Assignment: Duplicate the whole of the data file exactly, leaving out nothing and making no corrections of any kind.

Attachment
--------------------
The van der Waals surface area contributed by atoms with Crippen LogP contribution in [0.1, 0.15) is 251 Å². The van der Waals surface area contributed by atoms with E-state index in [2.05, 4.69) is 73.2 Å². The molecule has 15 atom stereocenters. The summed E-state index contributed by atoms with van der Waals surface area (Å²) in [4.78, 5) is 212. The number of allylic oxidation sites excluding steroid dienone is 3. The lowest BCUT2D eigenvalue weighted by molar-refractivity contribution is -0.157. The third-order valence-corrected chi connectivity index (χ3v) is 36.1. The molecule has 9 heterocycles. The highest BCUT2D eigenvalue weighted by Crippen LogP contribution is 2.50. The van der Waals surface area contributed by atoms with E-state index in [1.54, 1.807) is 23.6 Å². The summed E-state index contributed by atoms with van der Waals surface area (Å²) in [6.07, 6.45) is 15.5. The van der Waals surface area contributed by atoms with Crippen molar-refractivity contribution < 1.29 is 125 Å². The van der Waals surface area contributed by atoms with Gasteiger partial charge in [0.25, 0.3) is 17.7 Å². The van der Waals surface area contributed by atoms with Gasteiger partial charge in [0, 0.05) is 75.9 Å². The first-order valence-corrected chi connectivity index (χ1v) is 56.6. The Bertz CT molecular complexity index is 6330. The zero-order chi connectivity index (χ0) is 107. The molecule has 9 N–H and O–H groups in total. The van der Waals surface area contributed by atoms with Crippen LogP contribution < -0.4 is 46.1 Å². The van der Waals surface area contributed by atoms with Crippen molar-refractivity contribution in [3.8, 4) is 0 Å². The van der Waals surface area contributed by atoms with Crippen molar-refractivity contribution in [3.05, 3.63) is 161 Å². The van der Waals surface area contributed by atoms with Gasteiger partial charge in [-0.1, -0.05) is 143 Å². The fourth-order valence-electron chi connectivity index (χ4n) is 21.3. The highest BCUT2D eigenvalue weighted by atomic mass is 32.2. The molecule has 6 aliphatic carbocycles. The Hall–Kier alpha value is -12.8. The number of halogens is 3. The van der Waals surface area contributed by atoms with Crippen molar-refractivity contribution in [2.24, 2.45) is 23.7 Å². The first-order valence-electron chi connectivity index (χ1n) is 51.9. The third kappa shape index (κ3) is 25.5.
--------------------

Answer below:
The van der Waals surface area contributed by atoms with Crippen LogP contribution in [0.1, 0.15) is 251 Å². The van der Waals surface area contributed by atoms with E-state index in [2.05, 4.69) is 73.2 Å². The molecule has 15 atom stereocenters. The summed E-state index contributed by atoms with van der Waals surface area (Å²) in [4.78, 5) is 212. The number of allylic oxidation sites excluding steroid dienone is 3. The lowest BCUT2D eigenvalue weighted by molar-refractivity contribution is -0.157. The third-order valence-corrected chi connectivity index (χ3v) is 36.1. The molecule has 9 heterocycles. The highest BCUT2D eigenvalue weighted by Crippen LogP contribution is 2.50. The van der Waals surface area contributed by atoms with E-state index in [1.54, 1.807) is 23.6 Å². The summed E-state index contributed by atoms with van der Waals surface area (Å²) in [6.07, 6.45) is 15.5. The van der Waals surface area contributed by atoms with Crippen molar-refractivity contribution < 1.29 is 125 Å². The van der Waals surface area contributed by atoms with Gasteiger partial charge in [0.25, 0.3) is 17.7 Å². The van der Waals surface area contributed by atoms with Gasteiger partial charge in [0, 0.05) is 75.9 Å². The first-order valence-corrected chi connectivity index (χ1v) is 56.6. The Bertz CT molecular complexity index is 6330. The zero-order chi connectivity index (χ0) is 107. The molecule has 9 N–H and O–H groups in total. The van der Waals surface area contributed by atoms with Crippen LogP contribution < -0.4 is 46.1 Å². The van der Waals surface area contributed by atoms with Crippen molar-refractivity contribution in [3.8, 4) is 0 Å². The van der Waals surface area contributed by atoms with Crippen molar-refractivity contribution in [3.05, 3.63) is 161 Å². The van der Waals surface area contributed by atoms with Gasteiger partial charge in [-0.1, -0.05) is 143 Å². The fourth-order valence-electron chi connectivity index (χ4n) is 21.3. The highest BCUT2D eigenvalue weighted by atomic mass is 32.2. The molecule has 6 aliphatic carbocycles. The Hall–Kier alpha value is -12.8. The number of halogens is 3. The van der Waals surface area contributed by atoms with Crippen molar-refractivity contribution in [2.24, 2.45) is 23.7 Å². The first-order valence-electron chi connectivity index (χ1n) is 51.9. The third kappa shape index (κ3) is 25.5.